Theresa Veltri (with the help of Anna Muller and Talylorann Lenze)


I believe that the music was able to change the mood during the war, at least temporarily, for people to forget about their troubles,” Theresa Veltri says. This powerful statement stems from the importance of a beloved instrument in her childhood home: her father’s accordion.

“My dad [John Andrzejczak] learned to play the accordion by ear,” she recalls. “He never formally learned, nor could he read music.” But despite these setbacks, his autodidactic path brought him great joy in creating music. Learning by ear instead of having to rely on traditional manuscript sheet music meant that his music was influenced by where he was, as almost a auditory record of his life. From Poland, his repertoire assumedly contained many songs from his home country. During the war, however, he had also been sent to work in Germany, where his daughter believes he accumulated traditional German folk songs also. “The songs he played, though now forgotten, were probably traditional folklore from Poland or Germany, where he was sent to work during the war,” she says.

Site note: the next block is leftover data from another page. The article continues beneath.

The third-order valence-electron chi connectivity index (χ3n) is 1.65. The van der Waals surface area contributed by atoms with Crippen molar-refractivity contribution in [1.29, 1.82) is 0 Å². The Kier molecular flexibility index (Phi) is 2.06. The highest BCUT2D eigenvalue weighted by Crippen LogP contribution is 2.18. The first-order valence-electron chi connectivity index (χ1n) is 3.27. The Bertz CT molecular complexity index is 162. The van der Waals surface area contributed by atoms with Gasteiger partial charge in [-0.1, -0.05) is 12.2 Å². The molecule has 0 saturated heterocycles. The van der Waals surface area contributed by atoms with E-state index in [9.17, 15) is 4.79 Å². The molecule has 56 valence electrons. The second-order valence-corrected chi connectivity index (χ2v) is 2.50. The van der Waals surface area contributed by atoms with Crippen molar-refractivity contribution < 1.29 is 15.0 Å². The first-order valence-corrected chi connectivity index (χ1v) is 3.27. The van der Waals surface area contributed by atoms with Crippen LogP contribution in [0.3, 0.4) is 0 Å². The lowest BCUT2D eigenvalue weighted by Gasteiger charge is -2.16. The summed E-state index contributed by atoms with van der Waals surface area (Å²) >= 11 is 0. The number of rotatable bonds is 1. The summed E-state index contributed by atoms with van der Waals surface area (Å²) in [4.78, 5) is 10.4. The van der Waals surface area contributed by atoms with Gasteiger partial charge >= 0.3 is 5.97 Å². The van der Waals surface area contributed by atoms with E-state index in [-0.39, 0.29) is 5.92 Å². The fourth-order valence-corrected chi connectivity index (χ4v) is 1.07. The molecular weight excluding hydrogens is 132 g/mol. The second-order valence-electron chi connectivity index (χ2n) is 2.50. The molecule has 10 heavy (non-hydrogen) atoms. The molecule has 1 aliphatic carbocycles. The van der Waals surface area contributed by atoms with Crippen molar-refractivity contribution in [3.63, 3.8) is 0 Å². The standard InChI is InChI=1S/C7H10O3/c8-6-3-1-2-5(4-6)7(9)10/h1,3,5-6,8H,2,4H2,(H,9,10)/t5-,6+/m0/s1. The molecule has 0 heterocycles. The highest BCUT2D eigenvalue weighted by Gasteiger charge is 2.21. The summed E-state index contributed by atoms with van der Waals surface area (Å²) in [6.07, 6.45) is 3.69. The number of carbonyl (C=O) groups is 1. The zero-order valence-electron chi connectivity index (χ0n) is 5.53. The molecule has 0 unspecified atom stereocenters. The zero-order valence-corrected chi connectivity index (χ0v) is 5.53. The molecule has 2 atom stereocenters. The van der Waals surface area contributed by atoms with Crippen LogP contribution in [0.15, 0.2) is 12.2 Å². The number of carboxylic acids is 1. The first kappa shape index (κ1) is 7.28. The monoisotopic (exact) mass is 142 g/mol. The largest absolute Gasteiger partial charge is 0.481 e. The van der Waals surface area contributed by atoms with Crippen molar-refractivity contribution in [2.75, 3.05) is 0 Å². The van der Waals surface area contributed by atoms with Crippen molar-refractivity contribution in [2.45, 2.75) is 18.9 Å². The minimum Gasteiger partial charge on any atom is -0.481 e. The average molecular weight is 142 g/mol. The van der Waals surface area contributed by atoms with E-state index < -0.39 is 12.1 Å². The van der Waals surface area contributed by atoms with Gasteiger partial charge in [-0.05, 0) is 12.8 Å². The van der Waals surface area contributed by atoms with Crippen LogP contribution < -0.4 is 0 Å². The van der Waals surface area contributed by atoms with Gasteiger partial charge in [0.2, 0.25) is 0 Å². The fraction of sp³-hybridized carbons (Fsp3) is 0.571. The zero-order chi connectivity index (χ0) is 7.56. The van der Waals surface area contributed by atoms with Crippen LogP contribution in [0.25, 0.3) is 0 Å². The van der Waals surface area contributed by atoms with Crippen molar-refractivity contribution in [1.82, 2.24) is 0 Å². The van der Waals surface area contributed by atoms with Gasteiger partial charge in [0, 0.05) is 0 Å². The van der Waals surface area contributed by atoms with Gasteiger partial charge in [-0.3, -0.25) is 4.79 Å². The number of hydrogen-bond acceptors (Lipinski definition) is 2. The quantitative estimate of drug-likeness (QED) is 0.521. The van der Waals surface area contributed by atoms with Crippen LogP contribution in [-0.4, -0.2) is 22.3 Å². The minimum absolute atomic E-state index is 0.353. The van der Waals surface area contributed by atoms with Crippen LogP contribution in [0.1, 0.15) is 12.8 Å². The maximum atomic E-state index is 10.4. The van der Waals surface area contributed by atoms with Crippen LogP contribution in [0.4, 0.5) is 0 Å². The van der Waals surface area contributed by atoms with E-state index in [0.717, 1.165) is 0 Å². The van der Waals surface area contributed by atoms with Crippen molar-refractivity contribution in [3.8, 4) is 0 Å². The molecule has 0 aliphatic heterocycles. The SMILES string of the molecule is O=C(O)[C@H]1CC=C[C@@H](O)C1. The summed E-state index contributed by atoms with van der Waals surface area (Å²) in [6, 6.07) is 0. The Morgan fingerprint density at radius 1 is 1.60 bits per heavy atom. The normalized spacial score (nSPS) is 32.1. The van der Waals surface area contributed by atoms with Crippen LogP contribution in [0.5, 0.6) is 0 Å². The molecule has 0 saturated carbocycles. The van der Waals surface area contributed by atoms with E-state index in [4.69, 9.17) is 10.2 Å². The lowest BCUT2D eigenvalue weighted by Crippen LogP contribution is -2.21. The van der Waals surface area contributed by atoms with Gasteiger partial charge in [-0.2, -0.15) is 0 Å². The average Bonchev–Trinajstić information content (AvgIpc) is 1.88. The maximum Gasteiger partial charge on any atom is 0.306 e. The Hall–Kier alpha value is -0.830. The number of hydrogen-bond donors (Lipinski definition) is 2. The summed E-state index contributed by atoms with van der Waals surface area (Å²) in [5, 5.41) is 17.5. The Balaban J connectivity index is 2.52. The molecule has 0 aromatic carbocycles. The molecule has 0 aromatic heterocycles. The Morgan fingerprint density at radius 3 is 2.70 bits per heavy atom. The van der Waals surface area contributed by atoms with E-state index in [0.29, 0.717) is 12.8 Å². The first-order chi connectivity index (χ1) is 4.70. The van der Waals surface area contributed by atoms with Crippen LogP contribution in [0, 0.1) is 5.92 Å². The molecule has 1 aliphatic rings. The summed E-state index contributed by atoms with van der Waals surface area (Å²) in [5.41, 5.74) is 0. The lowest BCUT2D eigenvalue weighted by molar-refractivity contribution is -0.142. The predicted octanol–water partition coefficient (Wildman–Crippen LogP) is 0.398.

John Andrzejczak eventually left Europe for Detroit, where he met the woman who would become his wife, Janina. Together they had four children, including Veltri. John probably picked up songs from his new home also and was quick to perform for guests. “I remember him bringing out the accordion whenever we had a party or company over. I remember as a young child that the adults would drink and my dad played.”

The accordion and ability to play is still cherished by the family. Veltri learned to play herself, something her father loved, and eventually got an accordion of her own. Her older brother now has the original, in the hopes that he too will learn to play.